April 20, 2017 Update
Development of the V3 has been suspended indefinitely. Instead, Tortuga Audio has released the V25 Preamp Controller which ultimately will be able to do most everything planned for the V3 but with a slightly different architecture.
Next Generation Preamp Controller
Like the V2 before it, Tortuga Audio’s next generation preamp controller (the LDR.V3 or “V3”) will be a high performance audiophile analog attenuator that uses digitally controlled light dependent resistors (LDRs) in lieu of potentiometers, conventional resistors or transformers. Complete with input switching between multiple sources, remote control, graphical display, and numerous other control options and features, the LDR.V3 Preamp Controller system can be used as a stand alone passive preamp or the front end of a conventional active preamp for a superior audio listening experience.
The LDR.V3 Preamp Controller system has been taking shape throughout 2016 and is an evolution of the V2 design which has been in production for over 2 years now. Key goals for the V3 include improving the sonic performance, adding key functionality, improving ease of use, and extending the range of potential applications.
The V3 is an ambitious project. We believe that getting it right is more important getting it out to market quickly. For this reason we do not have a projected release date for the V3 at this time although we are getting closer day by day. We are currently on our 4th iteration of prototype hardware and although there have been many changes in between each iteration, we believe the design is now close to its final form.
With the design process far along this is a good time to begin discussing the V3 publicly in more detail. To that end, what follows is a detailed description of the new LDR.V3 Preamp Controller system.
New System Architecture
The LDR.V3 Preamp Controller employs a new and different system architecture compared to its V2 predecessor. The V2 system combined digital and analog circuitry, including audio, on a single printed circuit board and used a separate external input switching board. By comparison, the V3 moves the digital processor and all control interfaces on a Control/Display Board and moves the analog control and audio circuitry on to a separate LDR Attenuator/IO circuit board that includes self-contained source input switching.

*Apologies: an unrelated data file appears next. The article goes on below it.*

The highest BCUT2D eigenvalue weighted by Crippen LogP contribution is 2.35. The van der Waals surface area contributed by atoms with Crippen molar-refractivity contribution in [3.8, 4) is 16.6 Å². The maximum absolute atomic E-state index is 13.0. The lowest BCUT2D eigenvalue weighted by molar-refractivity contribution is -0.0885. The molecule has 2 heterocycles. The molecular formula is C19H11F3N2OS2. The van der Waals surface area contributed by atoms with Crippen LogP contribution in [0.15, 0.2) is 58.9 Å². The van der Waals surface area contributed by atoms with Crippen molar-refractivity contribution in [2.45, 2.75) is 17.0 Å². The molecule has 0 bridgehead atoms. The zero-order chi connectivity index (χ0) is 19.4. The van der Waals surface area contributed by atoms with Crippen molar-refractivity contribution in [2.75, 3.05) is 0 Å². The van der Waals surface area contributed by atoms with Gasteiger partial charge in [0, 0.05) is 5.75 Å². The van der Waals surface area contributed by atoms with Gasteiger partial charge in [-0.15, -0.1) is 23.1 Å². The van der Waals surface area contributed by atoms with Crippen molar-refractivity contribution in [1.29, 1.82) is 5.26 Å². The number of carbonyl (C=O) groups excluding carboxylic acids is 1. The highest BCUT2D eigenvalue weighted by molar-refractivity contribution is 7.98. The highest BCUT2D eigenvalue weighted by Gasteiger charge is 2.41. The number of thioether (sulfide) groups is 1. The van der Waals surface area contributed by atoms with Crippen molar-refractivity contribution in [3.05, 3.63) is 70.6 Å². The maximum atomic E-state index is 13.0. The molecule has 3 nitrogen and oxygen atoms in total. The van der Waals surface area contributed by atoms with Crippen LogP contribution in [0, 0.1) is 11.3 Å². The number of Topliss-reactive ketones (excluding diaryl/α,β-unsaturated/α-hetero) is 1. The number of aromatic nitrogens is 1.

The V3 is designed from the ground up to be a multi-channel preamp attenuation/control system capable of handling up to 16 channels with 2 channels per each LDR Attenuator/IO Board for a maximum of 8 attenuation boards. Our current V2 system is limited to 4 channels which is adequate for single ended or balanced stereo attenuation only.
Moreover, whereas the V2 has a digital processor on each board, the V3 requires uses only a single processor on the Control/Display Board regardless of the number of channels thus greatly simplifying multi-channel integration.
The V3 system minimizes the audio signal pathways and interfaces points by having the input switching integrated into each LDR Attenuator/IO Board where LDRs are used for both attenuation as well as input switching. All input and output connections are soldered (no screw terminals) with only short run hookup wire needed between the board and the audio jacks. Each LDR Attenuator/IO Board can accommodate up to 6 switchable stereo inputs with no additional off-board IO switching hardware required.
There are numerous others changes and additions in the upcoming V3 preamp controller system. The following sections describe both the LDR Attenuator/IO Board and the Control/Display Board in more detail.
LDR Attenuator/IO Board
In its current iteration of development the LDR Attenuator/IOI Board is a 2.85″ x 5″ printed circuit board. All electronic components are surface mount types. Board address (0-7) is set via 3 jumpers and connection to the Control/Display Board and possibly other Attenuator/IO Boards is via dual 2×5 pin headers. All plug-in LDR modules use 2×2 pin headers. Audio input/ouput signals are connected via solder pads only.
120 Step 0-60 dB Attenuation via LDRs